The modern broiler chicken breeds have been selected over several years for fast growth and at present weigh around 2,3 kg at 35 to 42 days of age. The magnitude of growth indicates that each day during the growing period is important to achieve the target weight.

When the broiler embryo prepares for hatching, the yolk sac is inter­nalised. This action ensures that the hatched chicks will have an adequate nutrient reserve during the first 3 to 5 days after hatching. The presence of the residual yolk sac during the first 3 days after hatching is critical for the growth and development of chicks. The absorption of the yolk sac initiates growth of the bird and a significant increase in the body weight. The pres­ence of this yolk sac affects the initial feed intake positively, especially during the first 3 days post hatch.

When the chick emerges from the shell, the amount of yolk not utilised during incubation is present in the yolk sac as an extension of the small intestine. This residual yolk is absorbed during the first week of life (within 3 to 4 days after hatching).

 How will a rapid and quick absorption of the residual yolk benefit the growing chick?

Chicks that are able to absorb their yolk sacs quickly are less likely to die in the first 7 days of life. Mortality due to yolk sac retention such as ompha­litis (an infection of the navel and or yolk sac), which is a common cause of death in chicks younger than 7 days, is reduced in chicks that utilise their residual yolk sac quickly after hatching. High chick mortality is a poultry farmer’s worst nightmare.

Yolk utilisation and embryo development

A fertile hatching egg comprises shell, yolk, albumen and a viable germ. Dur­ing incubation, the embryo develops its body from the contents of the egg, using energy obtained mainly by burn­ing yolk fat. This process also produce waste products: carbon dioxide (CO2), water (H2O) and heat.

To incubate successfully, envi­ronmental conditions that facilitate this process have to be created. At hatching, a certain amount of yolk is left unutilised in the yolk sac. Yolk and albumen are used to build up the body of the embryo. The pro­portional quantities of energy that are lost to the environment can be sum­marised as “burned” (see Figure 1).

High chick mortality will reduce productivity and, consequently, reduce the profitability of the enterprise. Good performance in terms of increased growth rate on meat yield is vital in broiler production. A healthy chick eas­ily attains the expected weights at day 7 (not less than 180 g). This milestone will set the pace for the subsequence weights gained during the lifetime of the bird.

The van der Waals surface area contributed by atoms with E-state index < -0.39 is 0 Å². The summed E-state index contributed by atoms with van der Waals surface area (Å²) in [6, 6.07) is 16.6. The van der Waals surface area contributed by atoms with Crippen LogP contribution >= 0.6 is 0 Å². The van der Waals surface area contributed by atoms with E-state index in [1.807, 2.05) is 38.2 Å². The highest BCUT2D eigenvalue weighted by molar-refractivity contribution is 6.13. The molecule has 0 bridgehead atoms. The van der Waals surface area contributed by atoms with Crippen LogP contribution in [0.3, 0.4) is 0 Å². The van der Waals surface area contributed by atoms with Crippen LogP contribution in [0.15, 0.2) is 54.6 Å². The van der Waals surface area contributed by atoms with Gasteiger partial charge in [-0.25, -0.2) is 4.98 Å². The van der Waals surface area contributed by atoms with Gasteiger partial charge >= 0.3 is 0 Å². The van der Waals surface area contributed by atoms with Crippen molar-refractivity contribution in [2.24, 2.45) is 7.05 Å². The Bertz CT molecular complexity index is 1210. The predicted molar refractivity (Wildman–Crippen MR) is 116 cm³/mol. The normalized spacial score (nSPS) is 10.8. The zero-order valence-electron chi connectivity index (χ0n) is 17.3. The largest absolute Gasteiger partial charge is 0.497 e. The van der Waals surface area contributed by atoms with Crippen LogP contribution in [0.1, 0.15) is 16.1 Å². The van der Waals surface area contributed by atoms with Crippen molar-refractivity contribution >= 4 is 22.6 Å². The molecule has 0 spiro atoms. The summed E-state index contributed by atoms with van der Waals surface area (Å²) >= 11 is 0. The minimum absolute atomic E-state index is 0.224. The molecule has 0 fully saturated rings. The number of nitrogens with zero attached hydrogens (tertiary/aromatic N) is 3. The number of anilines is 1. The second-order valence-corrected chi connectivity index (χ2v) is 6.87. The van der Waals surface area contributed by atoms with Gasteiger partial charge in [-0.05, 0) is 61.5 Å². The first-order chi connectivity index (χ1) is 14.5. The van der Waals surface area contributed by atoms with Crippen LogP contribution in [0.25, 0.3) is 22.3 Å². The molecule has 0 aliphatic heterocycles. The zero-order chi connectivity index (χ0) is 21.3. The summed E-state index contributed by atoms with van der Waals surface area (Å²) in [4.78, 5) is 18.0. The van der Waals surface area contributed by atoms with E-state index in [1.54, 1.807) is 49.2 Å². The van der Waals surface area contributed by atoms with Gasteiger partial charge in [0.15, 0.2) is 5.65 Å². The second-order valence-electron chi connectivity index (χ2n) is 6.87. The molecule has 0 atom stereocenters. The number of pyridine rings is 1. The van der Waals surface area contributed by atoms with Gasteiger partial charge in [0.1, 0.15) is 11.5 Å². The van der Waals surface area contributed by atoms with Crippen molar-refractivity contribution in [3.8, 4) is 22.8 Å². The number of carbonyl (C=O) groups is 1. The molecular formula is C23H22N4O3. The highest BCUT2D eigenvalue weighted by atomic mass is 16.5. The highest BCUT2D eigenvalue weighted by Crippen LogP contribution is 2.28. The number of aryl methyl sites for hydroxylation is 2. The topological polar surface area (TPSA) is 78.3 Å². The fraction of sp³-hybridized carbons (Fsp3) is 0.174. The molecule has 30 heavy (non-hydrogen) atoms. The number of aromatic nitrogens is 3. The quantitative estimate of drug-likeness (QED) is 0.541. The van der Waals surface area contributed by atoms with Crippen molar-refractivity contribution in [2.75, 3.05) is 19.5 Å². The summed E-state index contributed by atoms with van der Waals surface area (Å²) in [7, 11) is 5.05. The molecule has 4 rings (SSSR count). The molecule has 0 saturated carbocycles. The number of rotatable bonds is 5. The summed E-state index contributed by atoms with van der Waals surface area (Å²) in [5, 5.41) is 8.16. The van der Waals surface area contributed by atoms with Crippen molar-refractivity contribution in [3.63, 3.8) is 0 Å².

Figure 1: Some chicks are born with more residual yolk than others. It can be expected to find a lower yolk-free body weight in a chick that has a large residual yolk; this chick also burned less energy.

Why is yolk retention an economic problem?

When the yolk is not absorbed rapidly and instead it is retained in the chick, bacteria tend to enter the yolk and cause infection. The bacteria will grow rapidly in a high protein content which provides favourable nutrients for bac­teria multiplication.

In addition, the yolk sac is maintained at the temperature of the hatcher, and then at chick’s body temperature, which are the ideal temperatures for multiplication of certain bacteria. Yolk retention and yolk sac infection are con­sidered as important causes of high mortality in chicks.

The farmer must encourage the rapid utilisation of the residual yolk once the chicks start their new life. This can be achieved in a number of ways.

Biosecurity measures must be taken as priority to ensure the prevention of infectious pathogens that may cause yolk sac infection and hence slow down the rate of yolk absorption.

Recent studies indicate that residual yolk is used up quickly by chicks that have access to feed immediately after hatching. It is important that chicks are given feed and water immediately once they are placed in the brooder. Post hatch starvation slows down the rate of absorption of the yolk, which should be avoided.

Use a quality feed, such as Tiger feed, that gives the chick the much-needed nutrients for faster growth.

Ensure brooding management such as correct temperatures, good biosecu­rity, and good litter to enable chicks to grow to their fullest potential. The farmer who makes sure the chicks receive the right conditions to start their new life is the farmer whose venture will be success.

Contact Barbara M Simbaya, Technical Advisor of Tiger Feeds, on +260-97-588-65-97 for more information on effective chick farming.